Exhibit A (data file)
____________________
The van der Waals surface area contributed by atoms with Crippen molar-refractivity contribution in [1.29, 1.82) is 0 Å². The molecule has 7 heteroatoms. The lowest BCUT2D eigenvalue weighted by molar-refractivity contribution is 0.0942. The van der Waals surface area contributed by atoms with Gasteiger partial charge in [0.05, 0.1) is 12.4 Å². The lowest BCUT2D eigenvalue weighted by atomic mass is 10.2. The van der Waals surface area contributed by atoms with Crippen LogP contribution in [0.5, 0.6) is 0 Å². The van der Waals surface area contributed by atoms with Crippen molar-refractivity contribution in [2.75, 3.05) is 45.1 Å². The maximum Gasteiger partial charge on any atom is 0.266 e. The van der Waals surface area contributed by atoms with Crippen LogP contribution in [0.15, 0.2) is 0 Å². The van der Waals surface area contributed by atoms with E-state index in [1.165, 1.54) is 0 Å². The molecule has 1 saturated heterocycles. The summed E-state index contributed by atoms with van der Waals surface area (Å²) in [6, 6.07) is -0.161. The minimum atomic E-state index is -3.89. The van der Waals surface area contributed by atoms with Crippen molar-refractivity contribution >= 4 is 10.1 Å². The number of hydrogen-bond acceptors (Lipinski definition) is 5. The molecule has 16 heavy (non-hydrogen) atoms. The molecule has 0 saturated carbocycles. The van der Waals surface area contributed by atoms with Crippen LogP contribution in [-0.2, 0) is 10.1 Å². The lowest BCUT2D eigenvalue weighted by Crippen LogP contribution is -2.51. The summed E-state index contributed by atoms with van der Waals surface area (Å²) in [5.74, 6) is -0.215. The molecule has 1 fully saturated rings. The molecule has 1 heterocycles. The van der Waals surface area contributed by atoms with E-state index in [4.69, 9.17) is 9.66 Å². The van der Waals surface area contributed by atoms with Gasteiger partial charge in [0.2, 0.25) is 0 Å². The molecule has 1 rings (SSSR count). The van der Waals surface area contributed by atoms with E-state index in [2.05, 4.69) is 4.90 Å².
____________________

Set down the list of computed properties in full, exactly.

The van der Waals surface area contributed by atoms with Crippen molar-refractivity contribution in [1.29, 1.82) is 0 Å². The molecule has 7 heteroatoms. The lowest BCUT2D eigenvalue weighted by molar-refractivity contribution is 0.0942. The van der Waals surface area contributed by atoms with Gasteiger partial charge in [0.05, 0.1) is 12.4 Å². The lowest BCUT2D eigenvalue weighted by atomic mass is 10.2. The van der Waals surface area contributed by atoms with Crippen LogP contribution in [0.5, 0.6) is 0 Å². The van der Waals surface area contributed by atoms with Crippen molar-refractivity contribution in [2.75, 3.05) is 45.1 Å². The maximum Gasteiger partial charge on any atom is 0.266 e. The van der Waals surface area contributed by atoms with Crippen LogP contribution in [0.15, 0.2) is 0 Å². The van der Waals surface area contributed by atoms with E-state index in [1.165, 1.54) is 0 Å². The molecule has 1 saturated heterocycles. The summed E-state index contributed by atoms with van der Waals surface area (Å²) in [6, 6.07) is -0.161. The minimum atomic E-state index is -3.89. The van der Waals surface area contributed by atoms with Crippen molar-refractivity contribution >= 4 is 10.1 Å². The number of hydrogen-bond acceptors (Lipinski definition) is 5. The molecule has 16 heavy (non-hydrogen) atoms. The molecule has 0 saturated carbocycles. The van der Waals surface area contributed by atoms with Crippen LogP contribution in [-0.2, 0) is 10.1 Å². The lowest BCUT2D eigenvalue weighted by Crippen LogP contribution is -2.51. The summed E-state index contributed by atoms with van der Waals surface area (Å²) in [5.74, 6) is -0.215. The molecule has 1 fully saturated rings. The molecule has 1 heterocycles. The van der Waals surface area contributed by atoms with E-state index in [4.69, 9.17) is 9.66 Å². The van der Waals surface area contributed by atoms with Gasteiger partial charge in [0.2, 0.25) is 0 Å². The molecule has 1 rings (SSSR count). The van der Waals surface area contributed by atoms with E-state index in [2.05, 4.69) is 4.90 Å².